(News article for July 25, 2019)
In last week’s article about following the “right plant, right place” principle, I talked about choosing fruit plants that are well-suited to our temperatures, including minimum and maximum temperatures, as well as the number of chilling hours that we get. This week, I’ll address choosing fruit nut varieties that are resistant to common diseases.
Our high rainfall conditions mean that southeastern Louisiana is favorable for many plant diseases. With few exceptions, water on leaves typically favors leaf spot diseases, and water around roots generally favors root rots.
Choosing disease resistant varieties is a way to avoid many plant disease problems. In some cases, this prevents the need to spend time and money on applying fungicides or bactericides. In some cases, though, there are no good pesticide options for these diseases, even if you don’t mind applying them.
One of the first examples that comes to mind relates to fire blight of apples and pears. Fire blight is a bacterial disease that is a problem in much of the US. Bacteria infects through flowers, and once people see the characteristic burnt-looking shepherd’s crook symptom, it’s too late to apply a bactericide to prevent blossom infection in the current year. Fire blight is one reason that pear varieties like ‘Baldwin’ and ‘Orient’ are recommended for southern Louisiana, while many of the ones that we see in the grocery store, like ‘Barlett’, are not.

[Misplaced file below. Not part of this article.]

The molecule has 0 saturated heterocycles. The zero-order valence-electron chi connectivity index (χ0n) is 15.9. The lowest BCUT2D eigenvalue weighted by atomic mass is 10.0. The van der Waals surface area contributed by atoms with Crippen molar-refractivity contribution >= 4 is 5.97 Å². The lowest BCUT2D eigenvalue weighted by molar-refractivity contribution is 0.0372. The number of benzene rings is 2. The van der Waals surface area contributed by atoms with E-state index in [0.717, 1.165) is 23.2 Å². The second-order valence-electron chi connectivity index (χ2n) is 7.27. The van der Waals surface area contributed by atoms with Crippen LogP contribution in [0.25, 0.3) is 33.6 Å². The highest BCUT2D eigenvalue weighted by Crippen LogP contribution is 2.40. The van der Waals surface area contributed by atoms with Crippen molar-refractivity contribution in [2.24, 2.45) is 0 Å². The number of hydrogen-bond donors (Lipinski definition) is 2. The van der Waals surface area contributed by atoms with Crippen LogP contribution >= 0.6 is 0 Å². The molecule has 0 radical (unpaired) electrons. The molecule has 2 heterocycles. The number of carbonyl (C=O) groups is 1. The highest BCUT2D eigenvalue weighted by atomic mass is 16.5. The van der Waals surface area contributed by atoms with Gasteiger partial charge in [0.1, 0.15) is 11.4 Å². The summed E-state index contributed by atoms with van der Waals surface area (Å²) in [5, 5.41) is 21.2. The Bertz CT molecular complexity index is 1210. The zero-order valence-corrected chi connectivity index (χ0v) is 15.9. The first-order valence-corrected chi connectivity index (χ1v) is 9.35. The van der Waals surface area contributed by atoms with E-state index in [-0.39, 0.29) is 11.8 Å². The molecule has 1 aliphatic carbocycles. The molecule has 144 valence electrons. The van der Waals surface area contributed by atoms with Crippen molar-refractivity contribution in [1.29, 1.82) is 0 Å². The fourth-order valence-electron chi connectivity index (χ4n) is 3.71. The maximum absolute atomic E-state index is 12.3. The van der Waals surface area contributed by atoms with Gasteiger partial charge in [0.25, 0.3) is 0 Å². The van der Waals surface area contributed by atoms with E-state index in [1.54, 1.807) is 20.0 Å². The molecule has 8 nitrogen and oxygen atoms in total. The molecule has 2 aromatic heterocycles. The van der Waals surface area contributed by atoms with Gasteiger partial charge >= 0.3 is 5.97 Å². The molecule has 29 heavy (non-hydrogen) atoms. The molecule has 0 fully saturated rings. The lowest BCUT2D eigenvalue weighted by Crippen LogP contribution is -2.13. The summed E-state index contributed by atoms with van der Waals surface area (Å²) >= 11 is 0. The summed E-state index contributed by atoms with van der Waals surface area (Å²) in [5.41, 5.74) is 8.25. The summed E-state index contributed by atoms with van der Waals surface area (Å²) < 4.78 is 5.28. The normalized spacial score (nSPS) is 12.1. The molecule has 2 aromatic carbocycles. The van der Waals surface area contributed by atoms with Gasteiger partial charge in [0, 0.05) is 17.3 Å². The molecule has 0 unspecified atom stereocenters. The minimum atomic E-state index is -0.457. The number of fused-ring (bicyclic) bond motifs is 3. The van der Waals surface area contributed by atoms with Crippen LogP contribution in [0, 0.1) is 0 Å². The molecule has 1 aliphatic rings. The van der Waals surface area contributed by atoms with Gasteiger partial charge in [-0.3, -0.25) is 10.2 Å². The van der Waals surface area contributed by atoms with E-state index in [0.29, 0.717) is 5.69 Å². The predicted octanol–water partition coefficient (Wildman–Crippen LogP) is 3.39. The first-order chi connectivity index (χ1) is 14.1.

Among blackberries, we’re fortunate that thornless, upright-growing varieties like ‘Arapaho’, ‘Natchez’, and ‘Osage’ tend to be resistant to two of the most problematic blackberry diseases, rosette (double-blossom) and orange rust. ‘Navaho’ is an exception – it’s susceptible to orange rust.
In case you ever wondered why we don’t tend to grow grapes like ‘Chardonnay’ or ‘Merlot’ here, it’s largely because of a bacterial disease called Pierce’s disease. Muscadine and rabbiteye blueberry varieties, in general, tend to be more disease resistant or tolerant than bunch grape and southern highbush blueberry varieties, respectively.
When choosing pecan varieties for home orchards, one of the most important considerations is resistance to pecan scab. While commercial growers can spray fungicides for this if they desire to do so, home growers typically do not have the equipment needed to get good fungicide coverage in the canopy of a large pecan tree. Considering this, the varieties ‘Caddo’ and ‘Oconee’ (Type I), and ‘Candy’, ‘Elliott’, ‘Melrose’, and ‘Sumner’ (Type II), are some of the varieties recommended for home plantings.
I’ll address disease resistance in vegetables next week.
Contact Mary Helen.
Pecan scab problems can be avoided or minimized by planting scab-resistant varieties. (Photo sources: [top] Jonas Janner Hamann, Universidade Federal de Santa Maria (UFSM), Bugwood.org; [bottom] Rebecca A. Melanson, Mississippi State University, Bugwood.org)